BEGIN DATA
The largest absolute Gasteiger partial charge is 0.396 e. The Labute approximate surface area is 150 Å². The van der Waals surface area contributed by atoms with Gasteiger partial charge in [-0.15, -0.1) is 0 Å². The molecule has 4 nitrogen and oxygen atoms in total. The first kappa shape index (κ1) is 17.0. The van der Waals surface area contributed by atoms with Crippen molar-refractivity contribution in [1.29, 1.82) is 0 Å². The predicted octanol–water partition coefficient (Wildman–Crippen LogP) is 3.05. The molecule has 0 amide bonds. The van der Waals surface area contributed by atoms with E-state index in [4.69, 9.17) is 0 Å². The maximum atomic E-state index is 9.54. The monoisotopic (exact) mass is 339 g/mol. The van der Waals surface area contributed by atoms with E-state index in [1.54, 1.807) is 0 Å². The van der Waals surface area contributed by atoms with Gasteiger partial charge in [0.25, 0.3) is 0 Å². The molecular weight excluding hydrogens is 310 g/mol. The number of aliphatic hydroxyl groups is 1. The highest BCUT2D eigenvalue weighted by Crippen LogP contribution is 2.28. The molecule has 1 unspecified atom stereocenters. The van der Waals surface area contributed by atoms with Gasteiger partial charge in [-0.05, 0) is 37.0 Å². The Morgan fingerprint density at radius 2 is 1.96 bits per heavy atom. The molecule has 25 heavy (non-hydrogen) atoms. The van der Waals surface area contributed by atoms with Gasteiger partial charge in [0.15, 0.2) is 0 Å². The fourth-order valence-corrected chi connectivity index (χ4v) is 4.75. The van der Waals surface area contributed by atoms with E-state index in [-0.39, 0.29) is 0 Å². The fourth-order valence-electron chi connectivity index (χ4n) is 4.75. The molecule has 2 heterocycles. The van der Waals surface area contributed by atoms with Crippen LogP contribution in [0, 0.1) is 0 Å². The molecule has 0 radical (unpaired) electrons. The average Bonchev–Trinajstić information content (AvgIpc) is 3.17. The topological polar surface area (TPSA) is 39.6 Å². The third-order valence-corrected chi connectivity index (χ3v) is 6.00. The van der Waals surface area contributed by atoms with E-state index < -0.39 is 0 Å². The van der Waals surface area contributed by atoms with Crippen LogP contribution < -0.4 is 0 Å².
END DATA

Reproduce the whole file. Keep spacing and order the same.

The largest absolute Gasteiger partial charge is 0.396 e. The Labute approximate surface area is 150 Å². The van der Waals surface area contributed by atoms with Gasteiger partial charge in [-0.15, -0.1) is 0 Å². The molecule has 4 nitrogen and oxygen atoms in total. The first kappa shape index (κ1) is 17.0. The van der Waals surface area contributed by atoms with Crippen molar-refractivity contribution in [1.29, 1.82) is 0 Å². The predicted octanol–water partition coefficient (Wildman–Crippen LogP) is 3.05. The molecule has 0 amide bonds. The van der Waals surface area contributed by atoms with E-state index in [4.69, 9.17) is 0 Å². The maximum atomic E-state index is 9.54. The monoisotopic (exact) mass is 339 g/mol. The van der Waals surface area contributed by atoms with E-state index in [1.54, 1.807) is 0 Å². The van der Waals surface area contributed by atoms with Gasteiger partial charge in [0.25, 0.3) is 0 Å². The molecular weight excluding hydrogens is 310 g/mol. The number of aliphatic hydroxyl groups is 1. The highest BCUT2D eigenvalue weighted by Crippen LogP contribution is 2.28. The molecule has 1 unspecified atom stereocenters. The van der Waals surface area contributed by atoms with Gasteiger partial charge in [-0.05, 0) is 37.0 Å². The Morgan fingerprint density at radius 2 is 1.96 bits per heavy atom. The molecule has 25 heavy (non-hydrogen) atoms. The van der Waals surface area contributed by atoms with Gasteiger partial charge in [0.15, 0.2) is 0 Å². The fourth-order valence-corrected chi connectivity index (χ4v) is 4.75. The van der Waals surface area contributed by atoms with E-state index in [-0.39, 0.29) is 0 Å². The fourth-order valence-electron chi connectivity index (χ4n) is 4.75. The molecule has 2 heterocycles. The van der Waals surface area contributed by atoms with Crippen LogP contribution in [0, 0.1) is 0 Å². The molecule has 0 radical (unpaired) electrons. The average Bonchev–Trinajstić information content (AvgIpc) is 3.17. The topological polar surface area (TPSA) is 39.6 Å². The third-order valence-corrected chi connectivity index (χ3v) is 6.00. The van der Waals surface area contributed by atoms with E-state index < -0.39 is 0 Å². The van der Waals surface area contributed by atoms with Crippen LogP contribution < -0.4 is 0 Å².